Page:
How Whitey Bulger Bought Boston
William Norman Grigg
Recently by William Norman Grigg: When
the State Breaks a Man
Brothers Bulger: How They Terrorized and Corrupted Boston for a
Quarter Century, Howie Carr, Warner Books, 342 pages
was a woman of small skills and modest ambitions. Just before Christmas
in 1980, two men broke into the single-family home Peggy shared
with a live-in boyfriend in southwest Dade County. The intruders
threw a rope around the boyfriends neck and hanged him near
the front door. They then grabbed Peggy, shoved her against the
kitchen sink, draped a noose around her neck, and began feeding
the other end of the rope into a garbage disposal.
With the rope
tight enough to terrify the victim without rendering her unconscious,
the assailants turned off the grinder and began asking the terrified
woman about her work as a cashier at the Miami fronton
(or arena) of World Jai Alai, an exotic Iberian sport that had been
controlled by Bostonians since the 1920s. A few months earlier,
World Jai Alai had been sold to a new owner, and Bostons Winter
Hill mob led by James Whitey Bulger wanted
to know if the new owners had discovered the mobs skimming
operation. Satisfied by Peggys panicked answers, the invaders
flipped the switch on the disposal.
the cops found the two bodies the next day, notes Boston
Herald columnist Howie Carr in The Brothers Bulger, they
chalked it up as another Miami drug deal gone bad. In fact,
it was just one of scores of murders committed by a Boston crime
combine that wedded the Irish mob to the FBI. That marriage eventually
broke up in 1996, when Bulger tipped off by his FBI handler,
John Connolly fled the United States one step ahead of several
murder indictments. He is presently number two on the FBIs
Most Wanted list, below another one-time asset of the federal government
named Osama bin Laden.
of various racketeering charges, is in prison until at least 2010.
He also faces first-degree murder charges in Florida for allegedly
providing information that led to the murder of Peggy Westcoats
one-time boss, World Jai Alai president John Callahan.
At the time
of Peggy Westcoats murder, the head of security for World
Jai Alai was retired FBI Special Agent H. Paul Rico. Rico had taken
note of Whitey Bulger in the early 1950s, when the future head of
the Irish mob was a small-caliber hoodlum working as a homosexual
prostitute. Rico, writes Carr, could justify his sojourns
to the Bay Village gay clubs as reaching out to new sources.
From the very
beginning of his career as a South Boston thug, Bulger was an informant.
Gangsters planning to hijack a truck might mention something
about a future score to Whitey, just in passing, and sure enough,
when they showed up to grab the truck, the FBI or the local cops
would be there waiting, Carr recounts. H. Paul Ricos
personnel file soon included commendations from the director, J.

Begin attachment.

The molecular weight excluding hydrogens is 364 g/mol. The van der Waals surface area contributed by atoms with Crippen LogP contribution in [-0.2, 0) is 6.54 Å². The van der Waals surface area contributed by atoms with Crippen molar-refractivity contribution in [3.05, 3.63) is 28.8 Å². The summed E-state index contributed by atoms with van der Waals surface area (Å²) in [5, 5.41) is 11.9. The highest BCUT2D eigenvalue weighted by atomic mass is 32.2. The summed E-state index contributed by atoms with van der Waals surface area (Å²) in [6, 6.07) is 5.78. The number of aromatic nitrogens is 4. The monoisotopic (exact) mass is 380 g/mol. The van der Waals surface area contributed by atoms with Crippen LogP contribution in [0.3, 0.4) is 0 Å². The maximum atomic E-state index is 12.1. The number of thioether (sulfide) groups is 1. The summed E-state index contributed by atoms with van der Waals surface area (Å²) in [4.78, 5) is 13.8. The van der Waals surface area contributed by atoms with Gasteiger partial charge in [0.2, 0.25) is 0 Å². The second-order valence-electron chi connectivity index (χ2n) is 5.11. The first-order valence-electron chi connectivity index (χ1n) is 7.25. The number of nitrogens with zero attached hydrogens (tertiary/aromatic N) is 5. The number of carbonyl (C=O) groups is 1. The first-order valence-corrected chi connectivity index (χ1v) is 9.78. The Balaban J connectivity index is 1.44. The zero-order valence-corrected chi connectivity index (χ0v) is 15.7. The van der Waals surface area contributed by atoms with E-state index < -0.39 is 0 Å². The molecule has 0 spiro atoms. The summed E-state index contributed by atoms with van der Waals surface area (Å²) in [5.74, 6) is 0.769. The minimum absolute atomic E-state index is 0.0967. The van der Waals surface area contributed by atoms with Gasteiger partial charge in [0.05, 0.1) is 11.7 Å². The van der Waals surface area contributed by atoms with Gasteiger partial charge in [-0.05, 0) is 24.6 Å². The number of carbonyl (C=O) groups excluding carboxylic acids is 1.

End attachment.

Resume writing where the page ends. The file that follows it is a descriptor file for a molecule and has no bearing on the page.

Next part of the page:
Edgar Hoover. At the same time, no one suspected Whitey it
was inconceivable that one of Southies own would become a
Sent to prison
in Atlanta for bank robbery in 1956, Whitey volunteered to serve
as a test subject in LSD experiments in exchange for time off his
20-year sentence. We were recruited by deception, Bulger
later complained, recalling that he was supposedly helping find
a cure for schizophrenia. Dr. Jules Pfeiffer, who supervised
the experiments, was working off a grant provided by the CIA, which
probably wasnt interested in humanitarian applications of
to Southie in 1965, just in time to benefit from three critical
developments. First, the FBI in keeping with Robert Kennedys
priorities had decided to tear into La Cosa Nostra (better
known as the Mafia). Special Agent Rico thus began to cultivate
informants and allies within the Winter Hill mob, the Mafias
days before Whiteys return, one of Ricos informants,
Jimmy The Bear Flemmi, murdered an undistinguished thug
named Edward Deegan. In order to protect their informant, the Boston
FBI office conducted a cover-up, sending four admittedly unsavory
men to prison for Deegans murder, which they didnt commit.
By collaborating in that murder and cover-up, the Boston FBI office
effectively made its bones as a full-fledged ally of
the Irish mob.
But for Whitey
Bulger the most propitious development was the emergence of his
younger brother Billy as a rising political star in Bay State politics,
which Carr describes as seamlessly integrated with the underworld.
In 1961, when
the Kennedy family entered the White House and Billy Bulger made
his debut as a state legislator, the informal rules of conduct on
Beacon Hill boiled down to three points: Nothing on the level;
everything is a deal; no deal [is] too small, writes Carr.
Massachusetts novelist Edwin OConnor describes state politics
as a special kind of tainted, small-time fellowship
through which even the sleaziest poolroom bookie managed,
in some way, however obscure, to be in touch with the mayors
office or the governors chair.
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Norman Grigg [send him mail]
publishes the Pro
Libertate blog and hosts the Pro
Libertate radio program.
© 2011 The American Conservative
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